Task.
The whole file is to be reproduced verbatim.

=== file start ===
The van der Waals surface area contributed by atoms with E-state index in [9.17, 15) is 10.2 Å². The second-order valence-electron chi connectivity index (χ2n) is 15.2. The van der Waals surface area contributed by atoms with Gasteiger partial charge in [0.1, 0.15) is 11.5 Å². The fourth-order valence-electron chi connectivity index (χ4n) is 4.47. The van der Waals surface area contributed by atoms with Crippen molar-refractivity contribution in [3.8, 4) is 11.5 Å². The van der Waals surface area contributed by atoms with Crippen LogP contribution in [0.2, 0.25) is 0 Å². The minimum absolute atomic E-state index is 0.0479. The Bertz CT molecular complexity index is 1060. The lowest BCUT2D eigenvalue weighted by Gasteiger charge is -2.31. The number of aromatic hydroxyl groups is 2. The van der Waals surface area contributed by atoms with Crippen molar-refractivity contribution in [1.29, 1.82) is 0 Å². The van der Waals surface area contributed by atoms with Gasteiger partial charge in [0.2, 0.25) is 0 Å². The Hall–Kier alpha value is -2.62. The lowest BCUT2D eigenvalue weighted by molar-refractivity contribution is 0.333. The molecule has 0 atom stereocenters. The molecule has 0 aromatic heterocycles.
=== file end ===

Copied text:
The van der Waals surface area contributed by atoms with E-state index in [9.17, 15) is 10.2 Å². The second-order valence-electron chi connectivity index (χ2n) is 15.2. The van der Waals surface area contributed by atoms with Gasteiger partial charge in [0.1, 0.15) is 11.5 Å². The fourth-order valence-electron chi connectivity index (χ4n) is 4.47. The van der Waals surface area contributed by atoms with Crippen molar-refractivity contribution in [3.8, 4) is 11.5 Å². The van der Waals surface area contributed by atoms with Crippen LogP contribution in [0.2, 0.25) is 0 Å². The minimum absolute atomic E-state index is 0.0479. The Bertz CT molecular complexity index is 1060. The lowest BCUT2D eigenvalue weighted by Gasteiger charge is -2.31. The number of aromatic hydroxyl groups is 2. The van der Waals surface area contributed by atoms with Crippen molar-refractivity contribution in [1.29, 1.82) is 0 Å². The van der Waals surface area contributed by atoms with Gasteiger partial charge in [0.2, 0.25) is 0 Å². The Hall–Kier alpha value is -2.62. The lowest BCUT2D eigenvalue weighted by molar-refractivity contribution is 0.333. The molecule has 0 atom stereocenters. The molecule has 0 aromatic heterocycles.